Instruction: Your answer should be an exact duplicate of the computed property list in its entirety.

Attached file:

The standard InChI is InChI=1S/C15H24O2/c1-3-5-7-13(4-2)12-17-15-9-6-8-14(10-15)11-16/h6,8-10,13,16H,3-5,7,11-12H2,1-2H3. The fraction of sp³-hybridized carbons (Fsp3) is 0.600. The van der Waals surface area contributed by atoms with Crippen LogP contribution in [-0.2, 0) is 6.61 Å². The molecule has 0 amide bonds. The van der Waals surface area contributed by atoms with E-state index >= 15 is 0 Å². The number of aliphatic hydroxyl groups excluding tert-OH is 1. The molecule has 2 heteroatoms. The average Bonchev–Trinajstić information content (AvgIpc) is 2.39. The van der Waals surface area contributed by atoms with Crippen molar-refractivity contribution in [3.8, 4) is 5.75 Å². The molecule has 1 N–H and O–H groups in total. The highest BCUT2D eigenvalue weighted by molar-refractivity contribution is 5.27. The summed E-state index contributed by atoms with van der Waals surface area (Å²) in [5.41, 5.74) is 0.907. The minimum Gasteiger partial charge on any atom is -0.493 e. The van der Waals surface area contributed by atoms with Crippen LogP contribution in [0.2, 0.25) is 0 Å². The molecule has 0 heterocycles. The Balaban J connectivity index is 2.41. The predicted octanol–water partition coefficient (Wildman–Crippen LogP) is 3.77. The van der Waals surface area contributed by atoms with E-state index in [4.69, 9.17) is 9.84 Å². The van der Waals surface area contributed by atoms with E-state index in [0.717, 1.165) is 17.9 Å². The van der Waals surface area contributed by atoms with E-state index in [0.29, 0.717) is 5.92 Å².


The standard InChI is InChI=1S/C15H24O2/c1-3-5-7-13(4-2)12-17-15-9-6-8-14(10-15)11-16/h6,8-10,13,16H,3-5,7,11-12H2,1-2H3. The fraction of sp³-hybridized carbons (Fsp3) is 0.600. The van der Waals surface area contributed by atoms with Crippen LogP contribution in [-0.2, 0) is 6.61 Å². The molecule has 0 amide bonds. The van der Waals surface area contributed by atoms with E-state index >= 15 is 0 Å². The number of aliphatic hydroxyl groups excluding tert-OH is 1. The molecule has 2 heteroatoms. The average Bonchev–Trinajstić information content (AvgIpc) is 2.39. The van der Waals surface area contributed by atoms with Crippen molar-refractivity contribution in [3.8, 4) is 5.75 Å². The molecule has 1 N–H and O–H groups in total. The highest BCUT2D eigenvalue weighted by molar-refractivity contribution is 5.27. The summed E-state index contributed by atoms with van der Waals surface area (Å²) in [5.41, 5.74) is 0.907. The minimum Gasteiger partial charge on any atom is -0.493 e. The van der Waals surface area contributed by atoms with Crippen LogP contribution in [0.2, 0.25) is 0 Å². The molecule has 0 heterocycles. The Balaban J connectivity index is 2.41. The predicted octanol–water partition coefficient (Wildman–Crippen LogP) is 3.77. The van der Waals surface area contributed by atoms with E-state index in [4.69, 9.17) is 9.84 Å². The van der Waals surface area contributed by atoms with E-state index in [0.717, 1.165) is 17.9 Å². The van der Waals surface area contributed by atoms with E-state index in [0.29, 0.717) is 5.92 Å².